Labour History: A Journal of Labour and Social History

‘Nothing but Rebels’: Union Sisters at the Sydney Rubber Works, 1918-42

Labour History: A Journal of Labour and Social History (2012), 103, (1), 59–82.

Abstract

Based on primary sources, this article provides an account of the forgotten struggles of women workers at the Sydney Rubber Works in the years from 1918 to 1942. Like almost all female workers of the interwar period, these women received 54 percent of male earnings. Yet they refused to accept their lot as victims of the industrial system and the patriarchy and were lambasted as ‘nothing but rebels’ by the establishment for doing so. In 1939, they struck for seven weeks in protest against the Bedaux system of labour management. In January 1942, they again went on strike, this time demanding equal pay for equal work. Virtually nothing has been written to date about the union or its members, many of whom worked in the suburb of Drummoyne. This study draws on the hitherto unexploited files of the Federated Rubber and Allied Workers Union of Australia (FRAW), along with other archival sources.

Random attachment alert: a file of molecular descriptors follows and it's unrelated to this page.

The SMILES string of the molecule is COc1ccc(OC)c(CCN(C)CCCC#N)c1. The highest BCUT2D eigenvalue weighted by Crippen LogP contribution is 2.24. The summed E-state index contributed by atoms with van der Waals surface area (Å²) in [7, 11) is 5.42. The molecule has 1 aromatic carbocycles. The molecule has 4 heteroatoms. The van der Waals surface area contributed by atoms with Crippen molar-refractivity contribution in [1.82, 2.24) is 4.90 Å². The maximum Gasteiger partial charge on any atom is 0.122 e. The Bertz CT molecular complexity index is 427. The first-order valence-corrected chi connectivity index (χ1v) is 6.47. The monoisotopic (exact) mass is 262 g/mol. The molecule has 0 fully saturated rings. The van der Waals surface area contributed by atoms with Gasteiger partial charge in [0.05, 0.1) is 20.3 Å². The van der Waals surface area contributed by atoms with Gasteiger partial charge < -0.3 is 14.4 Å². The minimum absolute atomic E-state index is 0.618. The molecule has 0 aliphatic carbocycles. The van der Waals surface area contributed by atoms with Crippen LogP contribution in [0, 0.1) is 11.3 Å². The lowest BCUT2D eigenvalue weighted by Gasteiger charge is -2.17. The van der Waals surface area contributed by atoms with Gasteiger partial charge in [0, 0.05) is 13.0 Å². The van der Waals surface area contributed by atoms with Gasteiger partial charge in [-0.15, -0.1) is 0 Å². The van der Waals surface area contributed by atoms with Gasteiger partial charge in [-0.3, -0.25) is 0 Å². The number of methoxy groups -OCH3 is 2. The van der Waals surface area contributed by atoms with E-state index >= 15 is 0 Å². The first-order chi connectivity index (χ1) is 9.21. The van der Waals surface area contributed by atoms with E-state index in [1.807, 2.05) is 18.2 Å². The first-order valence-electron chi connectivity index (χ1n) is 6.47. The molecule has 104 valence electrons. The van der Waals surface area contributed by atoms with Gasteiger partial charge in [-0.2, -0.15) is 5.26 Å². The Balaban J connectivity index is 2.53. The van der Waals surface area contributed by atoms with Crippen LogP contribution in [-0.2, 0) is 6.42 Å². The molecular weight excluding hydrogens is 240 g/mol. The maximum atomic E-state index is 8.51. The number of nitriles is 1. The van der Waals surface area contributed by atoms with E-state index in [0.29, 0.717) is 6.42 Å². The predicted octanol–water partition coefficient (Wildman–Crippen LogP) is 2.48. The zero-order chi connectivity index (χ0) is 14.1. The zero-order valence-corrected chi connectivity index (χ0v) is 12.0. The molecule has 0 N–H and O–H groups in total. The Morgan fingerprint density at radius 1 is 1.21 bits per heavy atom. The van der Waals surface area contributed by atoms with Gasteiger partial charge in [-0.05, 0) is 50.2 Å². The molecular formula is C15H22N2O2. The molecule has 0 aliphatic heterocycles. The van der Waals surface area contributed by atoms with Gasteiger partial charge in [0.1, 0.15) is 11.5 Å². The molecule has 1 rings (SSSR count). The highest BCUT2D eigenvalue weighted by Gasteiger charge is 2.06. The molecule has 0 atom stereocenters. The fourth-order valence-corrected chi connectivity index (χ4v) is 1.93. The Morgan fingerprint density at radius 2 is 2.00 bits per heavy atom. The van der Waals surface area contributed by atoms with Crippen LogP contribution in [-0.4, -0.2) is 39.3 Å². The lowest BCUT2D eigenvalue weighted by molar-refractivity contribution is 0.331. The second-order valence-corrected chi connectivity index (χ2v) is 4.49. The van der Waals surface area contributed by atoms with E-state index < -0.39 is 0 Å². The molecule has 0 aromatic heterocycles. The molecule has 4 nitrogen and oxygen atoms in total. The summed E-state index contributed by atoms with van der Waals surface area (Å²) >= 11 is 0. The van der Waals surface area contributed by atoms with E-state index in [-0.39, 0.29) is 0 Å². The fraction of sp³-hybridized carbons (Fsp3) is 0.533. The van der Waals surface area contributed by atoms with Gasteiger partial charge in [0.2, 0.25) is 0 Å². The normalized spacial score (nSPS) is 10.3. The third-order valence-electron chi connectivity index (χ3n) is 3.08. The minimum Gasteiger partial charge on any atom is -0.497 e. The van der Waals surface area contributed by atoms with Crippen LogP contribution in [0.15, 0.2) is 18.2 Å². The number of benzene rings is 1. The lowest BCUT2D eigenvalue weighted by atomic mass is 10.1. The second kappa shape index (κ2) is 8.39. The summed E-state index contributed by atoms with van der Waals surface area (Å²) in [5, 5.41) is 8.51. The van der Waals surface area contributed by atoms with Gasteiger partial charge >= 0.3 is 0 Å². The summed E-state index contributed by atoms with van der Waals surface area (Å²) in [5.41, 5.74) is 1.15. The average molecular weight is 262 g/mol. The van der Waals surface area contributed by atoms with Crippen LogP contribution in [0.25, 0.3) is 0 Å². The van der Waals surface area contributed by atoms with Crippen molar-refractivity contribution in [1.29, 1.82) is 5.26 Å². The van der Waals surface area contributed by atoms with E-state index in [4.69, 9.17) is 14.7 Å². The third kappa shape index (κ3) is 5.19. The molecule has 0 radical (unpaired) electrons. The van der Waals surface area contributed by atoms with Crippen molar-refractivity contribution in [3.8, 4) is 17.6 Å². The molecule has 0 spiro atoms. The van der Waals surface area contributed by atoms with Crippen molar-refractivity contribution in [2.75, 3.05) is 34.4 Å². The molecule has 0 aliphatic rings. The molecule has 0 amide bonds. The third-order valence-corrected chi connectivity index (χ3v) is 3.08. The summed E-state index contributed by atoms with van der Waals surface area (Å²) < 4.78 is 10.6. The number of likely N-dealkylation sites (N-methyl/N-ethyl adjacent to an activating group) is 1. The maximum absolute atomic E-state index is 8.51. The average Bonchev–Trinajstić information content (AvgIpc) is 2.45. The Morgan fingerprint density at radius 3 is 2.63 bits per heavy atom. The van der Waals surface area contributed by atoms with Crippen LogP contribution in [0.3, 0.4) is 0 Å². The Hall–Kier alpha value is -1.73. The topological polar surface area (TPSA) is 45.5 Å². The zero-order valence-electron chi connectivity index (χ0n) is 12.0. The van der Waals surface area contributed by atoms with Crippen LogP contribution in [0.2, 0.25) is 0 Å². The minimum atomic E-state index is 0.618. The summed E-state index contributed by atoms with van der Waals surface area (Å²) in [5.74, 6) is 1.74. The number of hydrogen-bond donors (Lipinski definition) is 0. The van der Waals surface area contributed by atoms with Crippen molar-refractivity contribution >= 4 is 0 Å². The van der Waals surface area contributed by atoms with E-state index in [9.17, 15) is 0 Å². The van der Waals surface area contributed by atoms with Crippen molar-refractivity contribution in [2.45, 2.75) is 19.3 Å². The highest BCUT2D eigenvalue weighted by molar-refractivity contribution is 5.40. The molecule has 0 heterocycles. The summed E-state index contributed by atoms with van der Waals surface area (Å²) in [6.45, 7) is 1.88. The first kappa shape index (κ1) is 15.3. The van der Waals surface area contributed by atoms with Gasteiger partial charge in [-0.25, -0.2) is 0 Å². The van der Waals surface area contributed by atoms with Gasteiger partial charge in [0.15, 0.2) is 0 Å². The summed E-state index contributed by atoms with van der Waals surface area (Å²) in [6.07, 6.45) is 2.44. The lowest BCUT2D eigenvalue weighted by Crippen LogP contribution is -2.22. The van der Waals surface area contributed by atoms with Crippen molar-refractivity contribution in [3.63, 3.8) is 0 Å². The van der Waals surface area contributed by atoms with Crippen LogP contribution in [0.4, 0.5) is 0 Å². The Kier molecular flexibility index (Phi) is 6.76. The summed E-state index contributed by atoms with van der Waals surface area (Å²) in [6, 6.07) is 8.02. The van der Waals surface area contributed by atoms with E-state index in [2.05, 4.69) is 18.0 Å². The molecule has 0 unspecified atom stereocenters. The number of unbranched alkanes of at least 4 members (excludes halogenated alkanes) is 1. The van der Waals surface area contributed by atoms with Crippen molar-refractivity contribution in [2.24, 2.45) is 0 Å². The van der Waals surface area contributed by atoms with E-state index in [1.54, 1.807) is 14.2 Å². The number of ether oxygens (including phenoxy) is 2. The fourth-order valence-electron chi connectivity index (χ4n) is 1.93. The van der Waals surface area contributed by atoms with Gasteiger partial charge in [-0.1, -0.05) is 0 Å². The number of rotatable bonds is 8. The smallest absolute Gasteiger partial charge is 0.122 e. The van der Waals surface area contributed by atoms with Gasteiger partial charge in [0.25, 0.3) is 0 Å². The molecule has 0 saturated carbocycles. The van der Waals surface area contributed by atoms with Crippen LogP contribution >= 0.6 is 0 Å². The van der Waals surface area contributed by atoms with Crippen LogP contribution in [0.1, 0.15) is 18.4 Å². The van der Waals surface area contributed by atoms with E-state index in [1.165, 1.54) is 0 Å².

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Endnotes

1.‘Outburst by judge against daughters of the people’, Workers’ Weekly(hereafterWW),, Friday 2June1939. Google Scholar

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Author details

Tully, John